HomeInsightsSupreme Court dismisses HMRC appeal and finds that “Non-Negs” are neither “stakes staked” nor have any value in money or money’s worth for the purposes of calculating “banker’s profits”


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Gaming duty is an excise duty charged in accordance with the Finance Act 1997 on any premises where dutiable gaming takes place. “Non-negotiable gaming chips” and “free bet vouchers” (Non-Negs) are promotional tools provided free of charge by some casino operators to selected gamblers to encourage them to gamble in their casinos. Non-Negs may typically only be used to place bets at the gaming tables for their face value and cannot be used to buy goods or services, nor encashed.

From October 2008 until September 2012, London Clubs Management (LCM) included the face value of all the Non-Negs played by gamblers and retained by its casinos in the calculation of its “banker’s profits” for the purpose of computing its liability for gaming duty under ss 11(8)(b) and 11(10) of the 1997 Act. It subsequently considered that this approach was incorrect and that it had overpaid gaming duty by over £1.97 million. Her Majesty’s Revenue and Customs rejected LCM’s claim for repayment of the alleged overpayment and LCM appealed that decision.

The First-tier Tribunal dismissed LCM’s appeal. The Upper Tribunal allowed LCM’s appeal. The Court of Appeal dismissed HMRC’s further appeal. HMRC appealed to the Supreme Court.

“Banker’s profits” are defined by s 11(10) as “the value, in money or money’s worth, of the stakes staked with the banker in any such gaming” (s 11(10)(a)) less “the value of the prizes provided by the banker to those taking part in such gaming otherwise than on behalf of a provider of the premises” (s 11(10)(b)). The valuation of prizes is governed by s 11(10A), which incorporates by reference, “with any necessary modifications”, certain provisions of the Betting and Gaming Duties Act 1981.

The Supreme Court unanimously dismissed the appeal. Lord Kitchin gave the leading judgment, with which Lord Carnwath and Lady Black agreed. Lady Arden gave a separate judgment, agreeing that the appeal should be dismissed, but for materially different reasons. Lord Sales also gave a separate judgment agreeing with the majority on the decisive issues in the appeal, but reaching a different conclusion on a related issue.

Lord Kitchin held that Non-Negs are neither “stakes staked”, nor have any value in money or money’s worth within the meaning of s 11(10)(a). Lord Kitchin said that the assessment of the gross gaming yield from any premises requires a focus on the activity of gaming and not the provision of other goods or services. Further, the assessment required by s 11(10) has to be carried out from the banker’s perspective, as it is the banker’s profits that have to be brought into account in calculating the gross gaming yield. In addition, the reference to “money or money’s worth” in s 11(10)(a) emphasises that it is the real world value of the stakes in the hands of the banker that matters.

A gambler who plays with cash chips in a casino is not staking the chips as such, but the money those chips represents, which the gambler has deposited with the casino. That is not the case when a gambler places a bet using a Non-Neg, which essentially amounts to a free bet. Therefore, a Non-Neg holds no real world value to the casino when a gambler loses it in a bet, save that it eliminates the chance that the casino might have to pay out the winnings corresponding to that bet. However, that does not impart a “value, in money or money’s worth” to the Non-Neg, nor does it mean that it is a “stake staked” within the meaning of s 11(10)(a).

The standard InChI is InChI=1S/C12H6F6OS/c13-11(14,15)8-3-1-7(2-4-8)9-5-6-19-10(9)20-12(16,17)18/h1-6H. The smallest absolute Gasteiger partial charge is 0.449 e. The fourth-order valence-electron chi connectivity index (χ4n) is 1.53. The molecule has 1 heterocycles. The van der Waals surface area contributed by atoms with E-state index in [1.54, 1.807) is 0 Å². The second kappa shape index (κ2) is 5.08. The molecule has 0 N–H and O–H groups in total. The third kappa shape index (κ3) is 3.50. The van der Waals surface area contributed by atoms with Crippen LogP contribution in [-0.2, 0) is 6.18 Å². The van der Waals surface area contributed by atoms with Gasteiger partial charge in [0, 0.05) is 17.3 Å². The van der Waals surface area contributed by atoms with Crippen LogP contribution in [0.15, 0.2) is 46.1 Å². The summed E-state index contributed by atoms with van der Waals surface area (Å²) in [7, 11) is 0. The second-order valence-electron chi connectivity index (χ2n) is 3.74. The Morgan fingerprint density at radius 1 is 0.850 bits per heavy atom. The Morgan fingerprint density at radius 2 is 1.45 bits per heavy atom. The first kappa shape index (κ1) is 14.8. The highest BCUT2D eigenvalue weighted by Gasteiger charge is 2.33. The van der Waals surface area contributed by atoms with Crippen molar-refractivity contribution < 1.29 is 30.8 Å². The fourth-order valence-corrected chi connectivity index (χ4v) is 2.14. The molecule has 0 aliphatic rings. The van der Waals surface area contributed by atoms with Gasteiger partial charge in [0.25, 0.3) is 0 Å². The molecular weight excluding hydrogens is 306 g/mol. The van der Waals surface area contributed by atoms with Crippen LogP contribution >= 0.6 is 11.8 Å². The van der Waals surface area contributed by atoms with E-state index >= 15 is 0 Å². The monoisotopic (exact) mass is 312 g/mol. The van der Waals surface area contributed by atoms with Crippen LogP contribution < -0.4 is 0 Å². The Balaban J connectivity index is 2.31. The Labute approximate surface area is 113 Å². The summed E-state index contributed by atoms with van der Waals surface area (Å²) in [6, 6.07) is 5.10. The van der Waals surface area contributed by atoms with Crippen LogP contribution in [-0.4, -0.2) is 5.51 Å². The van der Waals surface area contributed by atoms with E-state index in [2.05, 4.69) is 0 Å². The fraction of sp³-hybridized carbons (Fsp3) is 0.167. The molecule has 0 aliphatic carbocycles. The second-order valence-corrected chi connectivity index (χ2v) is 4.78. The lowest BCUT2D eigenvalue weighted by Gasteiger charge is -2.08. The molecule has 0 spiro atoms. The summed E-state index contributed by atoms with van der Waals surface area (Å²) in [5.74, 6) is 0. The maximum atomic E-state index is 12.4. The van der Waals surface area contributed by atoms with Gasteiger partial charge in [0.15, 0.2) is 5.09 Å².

Lady Arden adopted different reasoning for dismissing the appeal. She held that the “value” of a stake for the purposes of s 11(10)(a) is what a person would pay for it on the open market. The objective valuation of the stake means that it can be taken into account at an appropriate value if it has generated gaming activity, which is what gaming duty is charged upon. A Non-Neg is a stake for the purposes of assessing the banker’s profits under s 11(10)(a). However, the appeal failed on the facts, as no evidence was adduced to support any objective valuation.

The Supreme Court also considered the related issue of what value, if any, should be given to Non-Negs for the purposes of s 11(10)(b). Lord Kitchin said that, as with s 11(10)(a), it is the real world cost to the banker of providing the prizes that has to be brought into account for the purposes of assessing the value of the prizes provided by the banker, subject to the relevant provisions of the 1981 Act, under which the cost to the banker of awarding a voucher as a prize is taken to be its face value if, among other things, it can be used in place of money as whole or partial payment for benefits of a specified kind obtained from a specified person. Non-Negs do not satisfy this condition and should therefore be treated as having no value for the purposes of s 11(10)(b). This is confirmed by the consideration that the result is a coherent scheme for the treatment of Non-Negs, whether used by gamblers to place bets or when returned to gamblers as prizes.

Lord Sales reached a different conclusion from the majority in this regard. When a Non-Neg is awarded as a prize, it represents a real cost to the banker, which ought to be brought into account. A Non-Neg given as a prize satisfies the relevant conditions under the 1981 Act, such that it should normally be treated as having its face value for the purposes of s 11(10)(b) of the 1997 Act. Lady Arden agreed with Lord Sales’s conclusion in this regard. (Commissioners for Her Majesty’s Revenue and Customs v London Clubs Management Ltd [2020] UKSC 49 (27 November 2020) — to read the judgment in full, click here).